Allen Iverson has not set foot on an NBA court since 2009-10, a season split between the Grizzlies and Sixers that did not go well for anyone. Since then he has played in Turkey for a season but NBA teams have not thought the level of distraction would be worth the level of production for the one time force of nature.
Now The Answer is going to officially call it quits, reports SLAM.
Allen Iverson is prepared to officially announce his retirement from the NBA in the coming days, a source close to the native of Virginia told SLAM….
“He loves his fans more than anyone,” says the source. “He loves how they ask for his return constantly, on the streets and on the Internet. But now that they know it’s not happening, he can just focus on his future endeavors.”
This isn’t really a surprise, it was just a matter of Iverson recognizing it was over and deciding he didn’t want to pick up anymore paychecks overseas. He leaves behind him a great legacy in the game.
Iverson will be a Hall of Famer, and he should be on his first ballot in 2015. The 11-time All-Star averaged 26.7 points, 6.2 assists and 2.2 steals a game in his 13-year career. He helped lead the Sixers to the NBA Finals in 2001.
Watching the 6’0” Iverson fearlessly slice his way into the lane and find ways to score among the forest of trees in the NBA paint was one of the most amazing things I have witnessed in the game. There have been few players ever as dynamic and as entertaining as Iverson.
But it was off the court where Iverson’s impact was really felt — he was the first to bring a hip-hop culture, a real street look to the game. Young African-Americans related to him in a way they did not with other stars — he looked like a guy from the neighborhood. He in a lot of ways paved the way for players to be themselves off the court, something with social media today’s players have taken to new heights.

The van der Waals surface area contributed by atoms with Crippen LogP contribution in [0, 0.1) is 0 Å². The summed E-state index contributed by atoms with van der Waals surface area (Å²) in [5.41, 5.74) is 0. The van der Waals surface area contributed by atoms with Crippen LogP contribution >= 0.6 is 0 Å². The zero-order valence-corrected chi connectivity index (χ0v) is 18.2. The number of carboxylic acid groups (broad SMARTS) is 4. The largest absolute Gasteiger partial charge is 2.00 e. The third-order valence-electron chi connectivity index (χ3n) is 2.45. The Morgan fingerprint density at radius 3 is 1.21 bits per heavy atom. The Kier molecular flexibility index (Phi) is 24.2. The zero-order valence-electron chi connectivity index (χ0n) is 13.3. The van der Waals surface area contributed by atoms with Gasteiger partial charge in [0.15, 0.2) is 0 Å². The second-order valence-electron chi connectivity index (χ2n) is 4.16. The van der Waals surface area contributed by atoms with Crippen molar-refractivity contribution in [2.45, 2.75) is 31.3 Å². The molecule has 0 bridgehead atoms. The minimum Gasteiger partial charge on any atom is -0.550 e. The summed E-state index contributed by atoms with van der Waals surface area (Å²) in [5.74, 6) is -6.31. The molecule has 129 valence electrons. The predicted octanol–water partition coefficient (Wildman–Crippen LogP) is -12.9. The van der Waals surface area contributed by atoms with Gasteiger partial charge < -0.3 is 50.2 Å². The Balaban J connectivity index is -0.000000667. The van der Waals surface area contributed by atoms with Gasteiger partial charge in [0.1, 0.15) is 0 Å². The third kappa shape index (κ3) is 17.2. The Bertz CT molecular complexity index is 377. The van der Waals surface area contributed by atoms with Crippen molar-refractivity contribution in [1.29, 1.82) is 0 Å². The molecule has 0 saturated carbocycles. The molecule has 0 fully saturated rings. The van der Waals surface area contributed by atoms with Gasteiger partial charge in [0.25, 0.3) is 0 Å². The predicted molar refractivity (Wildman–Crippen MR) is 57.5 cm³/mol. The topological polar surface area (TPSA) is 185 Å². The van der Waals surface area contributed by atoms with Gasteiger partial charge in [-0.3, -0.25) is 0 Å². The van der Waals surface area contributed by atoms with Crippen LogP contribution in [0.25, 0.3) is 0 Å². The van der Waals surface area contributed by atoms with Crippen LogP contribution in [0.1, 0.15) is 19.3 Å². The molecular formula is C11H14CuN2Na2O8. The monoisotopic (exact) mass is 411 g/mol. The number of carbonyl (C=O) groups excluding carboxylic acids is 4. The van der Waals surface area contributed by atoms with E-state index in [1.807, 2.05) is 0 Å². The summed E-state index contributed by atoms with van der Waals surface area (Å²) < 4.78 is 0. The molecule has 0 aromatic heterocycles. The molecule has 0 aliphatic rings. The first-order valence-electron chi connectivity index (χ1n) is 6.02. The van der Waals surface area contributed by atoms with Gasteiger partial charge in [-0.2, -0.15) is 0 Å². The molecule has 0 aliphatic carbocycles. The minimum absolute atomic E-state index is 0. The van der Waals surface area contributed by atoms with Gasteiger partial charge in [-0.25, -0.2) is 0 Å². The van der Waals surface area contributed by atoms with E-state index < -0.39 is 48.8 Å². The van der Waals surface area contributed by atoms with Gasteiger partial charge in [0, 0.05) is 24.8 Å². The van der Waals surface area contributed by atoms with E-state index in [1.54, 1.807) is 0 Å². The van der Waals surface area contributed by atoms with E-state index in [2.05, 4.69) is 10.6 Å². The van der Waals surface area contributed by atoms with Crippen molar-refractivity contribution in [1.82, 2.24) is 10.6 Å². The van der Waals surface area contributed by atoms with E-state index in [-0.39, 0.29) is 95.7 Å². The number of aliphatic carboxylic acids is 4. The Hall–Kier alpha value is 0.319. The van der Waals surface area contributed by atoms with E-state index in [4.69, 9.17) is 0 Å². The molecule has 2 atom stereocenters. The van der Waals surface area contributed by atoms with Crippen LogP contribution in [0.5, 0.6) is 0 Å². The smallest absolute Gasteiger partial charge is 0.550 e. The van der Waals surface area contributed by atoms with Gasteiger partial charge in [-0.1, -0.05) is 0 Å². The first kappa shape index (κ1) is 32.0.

If he does make it official, it’s not really shocking, but it is a good time to reflect on one of the best and most exciting guards to play the game. We miss his game. Few people overcame the obstacles he did to star in the league, and he will forever be the favorite for many.
OAKLAND, Calif. (AP) — The Golden State Warriors hope to get injured reserves Shaun Livingston and Matt Barnes back from injuries for the second round of the playoffs after getting more than a week off between series.
The Warriors said Saturday that Barnes has been upgraded to probable for Tuesday night’s Game 1 and Livingston remains questionable but is hopeful he will be ready to return. Star forward Kevin Durant is expected to be a full go after missing two games and being limited to 20 minutes in Game 4 last round because of a strained left calf.
Barnes has been sidelined since April 8, while Livingston sprained a finger on his right hand in Game 1 of the first-round against Portland.
Golden State begins the second round at home on Tuesday night against the winner of Sunday’s Game 7 between the Los Angeles Clippers and Utah Jazz. The Warriors have been off since sweeping the Trail Blazers last Monday, giving them more than a week between games.
“I’m trying to make sure I rest it as much as I possibly can, because when I do come back I plan on staying all the way back,” Livingston said Saturday. “Hopefully it will be ready for Tuesday.”